Am 20.08.2014 um 00:11 schrieb Michal Hoftich:
> I was solving the same problem and only solution I've found was to
> parse `language.dat` file, see (some example is at the bottom of the
> note that this method doesn't work universally, some formats exists
> which doesn't use `language.dat` (csplain is the one I know about),
> but if you want to support only LaTeX, this method should be fine.
> also note that there is file `language.dat.lua`, which contains lua
> table with language names and properties, but unfortunately, language
> numbers aren't recorded here and language names are used as table
> keys, so this table isn't useful for querying language numbers.
I have considered something like that, but the approach has some drawbacks:
1. What is the correct way to get language numbers from language
identifiers? As far as I see, you're reading the file in Lua, assuming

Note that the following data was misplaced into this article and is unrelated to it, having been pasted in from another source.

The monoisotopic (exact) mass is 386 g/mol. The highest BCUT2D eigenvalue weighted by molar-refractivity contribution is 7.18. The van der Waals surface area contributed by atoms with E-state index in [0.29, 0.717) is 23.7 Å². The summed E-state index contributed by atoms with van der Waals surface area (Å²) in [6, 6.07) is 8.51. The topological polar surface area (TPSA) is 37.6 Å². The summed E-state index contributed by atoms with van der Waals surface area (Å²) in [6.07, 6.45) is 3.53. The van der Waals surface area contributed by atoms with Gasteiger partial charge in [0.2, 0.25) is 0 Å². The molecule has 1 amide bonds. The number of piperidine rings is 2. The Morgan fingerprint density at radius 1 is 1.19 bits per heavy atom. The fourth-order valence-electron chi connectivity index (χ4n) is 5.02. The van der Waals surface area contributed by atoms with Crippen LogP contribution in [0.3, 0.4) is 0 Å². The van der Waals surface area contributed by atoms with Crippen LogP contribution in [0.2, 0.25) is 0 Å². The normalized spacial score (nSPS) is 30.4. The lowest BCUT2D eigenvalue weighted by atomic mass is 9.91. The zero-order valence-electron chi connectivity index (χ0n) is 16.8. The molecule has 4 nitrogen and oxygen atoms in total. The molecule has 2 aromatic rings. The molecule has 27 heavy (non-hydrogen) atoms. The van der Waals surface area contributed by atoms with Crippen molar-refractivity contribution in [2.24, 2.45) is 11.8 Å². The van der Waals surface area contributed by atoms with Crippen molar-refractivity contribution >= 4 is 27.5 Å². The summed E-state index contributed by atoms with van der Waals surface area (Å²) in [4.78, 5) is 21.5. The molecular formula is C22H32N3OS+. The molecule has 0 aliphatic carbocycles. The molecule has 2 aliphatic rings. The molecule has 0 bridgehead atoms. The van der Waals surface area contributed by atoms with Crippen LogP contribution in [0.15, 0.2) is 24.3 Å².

LaTeX reads records from language.dat simply increasing indices
(language numbers). I wouldn't rely on that assumption. That is, I'd
rather read language.dat in LaTeX doing the conversion there, then pass
the result to Lua for every language encountered. Certainly an
interesting exercise to get more into LaTeX3 (at least for me).
2. Does language.dat really contain Babel language identifiers or rather
pattern identifiers that are bound to a language identifier somewhere
else (.ldf files perhaps?)?
Reading language.dat (or language.dat.lua) in LaTeX, one could at least
convert a certain set of pattern/language identifiers into their
corresponding language number in a reliable way. Then users would have
to declare languages manually on the LaTeX side only where this approach
failed to find the correct language identifier.
> If someone knows about less hackish solution, I would be happy to use
> it instead.
Yes, reading and parsing an already loaded file language.* isn't
desirable. Is there a way to iterate over all command sequences
starting with a known string ('l@') in LaTeX?